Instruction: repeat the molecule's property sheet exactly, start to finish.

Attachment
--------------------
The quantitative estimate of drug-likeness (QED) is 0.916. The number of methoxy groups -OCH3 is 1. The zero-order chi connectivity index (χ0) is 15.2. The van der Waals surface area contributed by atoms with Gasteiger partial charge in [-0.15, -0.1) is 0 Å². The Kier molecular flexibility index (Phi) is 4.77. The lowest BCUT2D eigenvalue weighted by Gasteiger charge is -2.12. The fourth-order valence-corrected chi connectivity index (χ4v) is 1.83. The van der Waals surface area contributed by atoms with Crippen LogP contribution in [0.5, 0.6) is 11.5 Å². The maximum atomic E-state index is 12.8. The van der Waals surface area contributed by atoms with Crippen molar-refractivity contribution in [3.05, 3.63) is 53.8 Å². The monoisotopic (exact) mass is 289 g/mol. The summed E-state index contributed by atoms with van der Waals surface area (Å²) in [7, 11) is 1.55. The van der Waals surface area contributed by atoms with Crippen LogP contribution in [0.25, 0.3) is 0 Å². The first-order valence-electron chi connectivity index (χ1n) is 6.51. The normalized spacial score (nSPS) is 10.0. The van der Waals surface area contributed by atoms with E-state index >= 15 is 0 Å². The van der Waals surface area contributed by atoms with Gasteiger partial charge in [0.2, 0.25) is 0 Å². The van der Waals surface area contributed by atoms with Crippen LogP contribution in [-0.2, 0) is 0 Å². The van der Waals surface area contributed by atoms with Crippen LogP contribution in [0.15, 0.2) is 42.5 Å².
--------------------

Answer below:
The quantitative estimate of drug-likeness (QED) is 0.916. The number of methoxy groups -OCH3 is 1. The zero-order chi connectivity index (χ0) is 15.2. The van der Waals surface area contributed by atoms with Gasteiger partial charge in [-0.15, -0.1) is 0 Å². The Kier molecular flexibility index (Phi) is 4.77. The lowest BCUT2D eigenvalue weighted by Gasteiger charge is -2.12. The fourth-order valence-corrected chi connectivity index (χ4v) is 1.83. The van der Waals surface area contributed by atoms with Crippen LogP contribution in [0.5, 0.6) is 11.5 Å². The maximum atomic E-state index is 12.8. The van der Waals surface area contributed by atoms with Crippen molar-refractivity contribution in [3.05, 3.63) is 53.8 Å². The monoisotopic (exact) mass is 289 g/mol. The summed E-state index contributed by atoms with van der Waals surface area (Å²) in [7, 11) is 1.55. The van der Waals surface area contributed by atoms with Crippen LogP contribution in [0.25, 0.3) is 0 Å². The first-order valence-electron chi connectivity index (χ1n) is 6.51. The normalized spacial score (nSPS) is 10.0. The van der Waals surface area contributed by atoms with E-state index >= 15 is 0 Å². The van der Waals surface area contributed by atoms with Gasteiger partial charge in [0.2, 0.25) is 0 Å². The van der Waals surface area contributed by atoms with Crippen LogP contribution in [-0.2, 0) is 0 Å². The van der Waals surface area contributed by atoms with Crippen LogP contribution in [0.15, 0.2) is 42.5 Å².